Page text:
Discretion guide for American tourists

This Telegraph piece is really weird. I don't think American tourists as more obnoxious than any other tourists (an inherently annoying species). In fact I would put the French first (they complain all the time):

Loud and brash, in gawdy garb and baseball caps, more than three million of them flock to our shores every year. Shuffling between tourist sites or preparing to negotiate a business deal, they bemoan the failings of the world outside the United States.

The reputation of the "Ugly American" abroad is not, however, just some cruel stereotype, but - according to the American government itself - worryingly accurate. Now, the State Department in Washington has joined forces with American industry to plan an image make-over by issuing guides for Americans travelling overseas on how to behave.
The recommendations include "If you talk politics, talk - don't argue. (Steer clear of arguments about American politics, even if someone is attacking US politicians or policies. Agree to disagree.)" and "Save the lectures for your kids. (Whatever your subject of discussion, let it be a discussion not a lecture. Justified or not, the US is seen as imposing its will on the world.)"

The whole thing seems like a rather sad statement about American insecurity about the way the US is perceived. American tourists -- just be yourselves (OK, maybe talk a little more slowly and less loudly). And vote for a better president next time. Before 9/11 I use to tell taxi drivers, who always ask, that I'm Belgian (it just seemed easier). My mother is, but I'm not -- in fact I only carry a US passport. Since the late unpleasantness, I almost always say that I'm American, or Moroccan-American. It's OK to be American -- people won't kill you, although sometimes they'll bore you to tears with their opinion on George W. Bush.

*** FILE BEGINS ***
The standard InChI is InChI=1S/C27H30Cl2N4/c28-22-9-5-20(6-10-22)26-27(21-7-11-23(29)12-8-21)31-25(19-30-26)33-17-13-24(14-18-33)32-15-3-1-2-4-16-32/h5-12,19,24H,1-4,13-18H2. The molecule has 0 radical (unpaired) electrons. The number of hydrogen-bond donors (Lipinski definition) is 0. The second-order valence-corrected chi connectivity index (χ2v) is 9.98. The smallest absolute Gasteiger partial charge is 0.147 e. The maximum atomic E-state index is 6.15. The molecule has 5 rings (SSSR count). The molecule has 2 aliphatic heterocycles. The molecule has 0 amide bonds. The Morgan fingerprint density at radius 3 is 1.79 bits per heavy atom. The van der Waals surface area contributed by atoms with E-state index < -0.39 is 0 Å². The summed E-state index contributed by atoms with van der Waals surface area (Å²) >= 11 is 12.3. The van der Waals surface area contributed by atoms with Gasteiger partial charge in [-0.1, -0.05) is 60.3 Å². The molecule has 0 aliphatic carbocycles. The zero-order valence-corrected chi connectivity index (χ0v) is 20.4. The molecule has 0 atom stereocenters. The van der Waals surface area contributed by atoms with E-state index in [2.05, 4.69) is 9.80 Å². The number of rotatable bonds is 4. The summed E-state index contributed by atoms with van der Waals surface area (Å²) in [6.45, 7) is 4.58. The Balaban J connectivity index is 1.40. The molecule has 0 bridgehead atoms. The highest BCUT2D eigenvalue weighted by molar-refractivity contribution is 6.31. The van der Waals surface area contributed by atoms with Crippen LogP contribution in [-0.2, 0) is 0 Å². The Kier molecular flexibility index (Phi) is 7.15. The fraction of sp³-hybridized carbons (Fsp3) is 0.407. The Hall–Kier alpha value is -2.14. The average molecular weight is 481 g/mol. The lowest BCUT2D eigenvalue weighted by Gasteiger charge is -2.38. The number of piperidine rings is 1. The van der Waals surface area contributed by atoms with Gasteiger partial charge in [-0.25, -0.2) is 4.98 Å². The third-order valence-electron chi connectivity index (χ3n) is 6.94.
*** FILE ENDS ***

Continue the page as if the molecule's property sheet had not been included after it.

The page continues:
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Issandr El Amrani

Issandr El Amrani is a Cairo-based writer and consultant. His reporting and commentary on the Middle East and North Africa has appeared in The Economist, London Review of Books, Financial Times, The National, The Guardian, Time and other publications. He also publishes one of the longest-running blog in the region, www.arabist.net.